Doctor Who: Combat Rock

Let me just start out by saying: Combat Rock was the most visceral and violent Doctor Who reading experience I have ever read.

Mick Lewis really took Doctor Who to some dark places in Combat Rock, applying an almost real world tone to sections of the novel, and then upping the gore and violence factor. This is the kind of novel only possible back before the new series was on the air and the novels became slanted towards younger viewers.  It is bizarre enough to imagine the team of the Second Doctor, Jamie, and Victoria wrapped up in a horror novel, let alone facing guerrilla violence that reminded me of the worst of some modern-day African nations and even the Middle East.  Add in the elements of cannibalism and tribal violence, and you have an experiment that is not to everyone’s liking.

Combat Rock obviously wants to shock you; its horror is not of the paranormal variety but of what humans can be capable of when taken to the darkest extremes. In this way Combat Rock resembles Lewis’ previous Doctor Who novel, Rags, which used the punk rock movement of the late 70’s and coupled it with the social malaise of discontent youth. But whereas the horror of Rags was internal (our characters- outside of the Doctor- being driven to horrible acts based in part on their prejudices and social discontent), the horror of Combat Rock is perpetuated by external forces, in this case the people and environment all around our characters. The world of Jenggel is an awful one, with a corrupt government and rebels perpetuating horrible acts against each other with the population caught in the middle.  This doesn’t even include the dangerous wildlife throughout.  If anything, Combat Rock is unflinching in its depictions, possibly being the most “realistic” of what man can do against man when ideals of freedom and political power come into play.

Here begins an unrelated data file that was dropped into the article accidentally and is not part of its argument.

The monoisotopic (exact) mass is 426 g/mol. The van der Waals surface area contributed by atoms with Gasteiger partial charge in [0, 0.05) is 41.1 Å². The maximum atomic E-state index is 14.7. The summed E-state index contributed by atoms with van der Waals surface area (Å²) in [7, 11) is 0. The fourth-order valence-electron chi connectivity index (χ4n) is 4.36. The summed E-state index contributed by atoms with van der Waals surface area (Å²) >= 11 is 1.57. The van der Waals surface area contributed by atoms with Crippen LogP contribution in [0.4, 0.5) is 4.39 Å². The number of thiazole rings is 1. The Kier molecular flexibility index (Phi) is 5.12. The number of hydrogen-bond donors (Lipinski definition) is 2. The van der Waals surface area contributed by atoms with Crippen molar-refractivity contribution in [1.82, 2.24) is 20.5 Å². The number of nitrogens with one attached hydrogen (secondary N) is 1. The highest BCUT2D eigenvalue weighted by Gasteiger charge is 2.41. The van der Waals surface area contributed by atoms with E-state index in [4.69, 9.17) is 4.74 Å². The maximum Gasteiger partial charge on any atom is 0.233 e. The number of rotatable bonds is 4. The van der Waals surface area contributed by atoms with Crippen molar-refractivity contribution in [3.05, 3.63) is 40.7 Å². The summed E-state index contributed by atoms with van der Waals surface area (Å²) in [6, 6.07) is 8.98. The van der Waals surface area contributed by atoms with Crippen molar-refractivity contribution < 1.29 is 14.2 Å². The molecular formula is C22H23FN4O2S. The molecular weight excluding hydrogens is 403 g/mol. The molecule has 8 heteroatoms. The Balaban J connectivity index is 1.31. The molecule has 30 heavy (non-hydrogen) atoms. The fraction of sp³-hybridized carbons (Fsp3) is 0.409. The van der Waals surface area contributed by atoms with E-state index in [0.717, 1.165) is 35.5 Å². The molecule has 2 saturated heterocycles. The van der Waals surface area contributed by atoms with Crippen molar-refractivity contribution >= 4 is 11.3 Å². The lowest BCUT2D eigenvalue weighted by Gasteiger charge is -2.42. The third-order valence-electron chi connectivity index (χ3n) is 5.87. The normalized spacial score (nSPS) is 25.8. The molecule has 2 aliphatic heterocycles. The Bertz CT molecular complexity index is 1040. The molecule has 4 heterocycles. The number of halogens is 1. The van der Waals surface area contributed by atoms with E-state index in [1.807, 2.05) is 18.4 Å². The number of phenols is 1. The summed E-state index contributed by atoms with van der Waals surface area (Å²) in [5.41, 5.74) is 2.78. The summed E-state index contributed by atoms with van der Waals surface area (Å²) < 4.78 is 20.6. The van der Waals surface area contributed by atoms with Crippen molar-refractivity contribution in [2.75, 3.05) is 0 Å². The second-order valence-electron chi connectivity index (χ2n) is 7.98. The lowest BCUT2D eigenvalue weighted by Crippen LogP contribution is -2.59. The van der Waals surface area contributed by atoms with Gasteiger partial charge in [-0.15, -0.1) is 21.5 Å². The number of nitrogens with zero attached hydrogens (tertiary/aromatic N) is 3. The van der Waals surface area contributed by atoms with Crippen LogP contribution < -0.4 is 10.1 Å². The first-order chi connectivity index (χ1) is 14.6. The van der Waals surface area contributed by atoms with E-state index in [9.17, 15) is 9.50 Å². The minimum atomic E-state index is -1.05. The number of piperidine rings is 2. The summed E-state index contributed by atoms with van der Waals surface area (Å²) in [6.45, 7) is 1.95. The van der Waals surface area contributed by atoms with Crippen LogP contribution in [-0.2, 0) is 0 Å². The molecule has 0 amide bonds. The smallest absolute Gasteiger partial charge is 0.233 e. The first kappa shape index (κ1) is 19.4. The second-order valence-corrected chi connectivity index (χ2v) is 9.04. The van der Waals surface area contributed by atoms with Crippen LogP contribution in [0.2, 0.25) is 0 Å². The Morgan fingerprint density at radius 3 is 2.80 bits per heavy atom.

One of the flaws in Combat Rock which was evident in Rags is that the Doctor is not an active player in events, but rather passive (or in this case, captive) and swept along. The Doctor is unable to do very little than observe the horrors and connect the dots at the very end of the novel to reveal the true threat, but even then is unable to stop it thanks to a timely deus ex machina.  In this manner, Combat Rock (again, like Rags) feels less like a Doctor Who novel and more like a horror novel that happens to feature the Doctor and his companions.  While this approach did not bother me in this case, it will not be to everyone’s liking.

As an experiment, Combat Rock is a divisive novel; back when it was released in 2002, it caused quite an uproar from the fan community, since it was clearly not a traditional past Doctor Who adventure that many were used to for that range. It reads unlike most other Doctor Who novels, and is easily the most mature one to date (don’t let your kids read this, parents).  The novel is brutal and savage, and even for horror fans may not be everyone’s cup of tea.  This doesn’t translate into it being a bad novel (because it’s not), but it can be exhausting to read.

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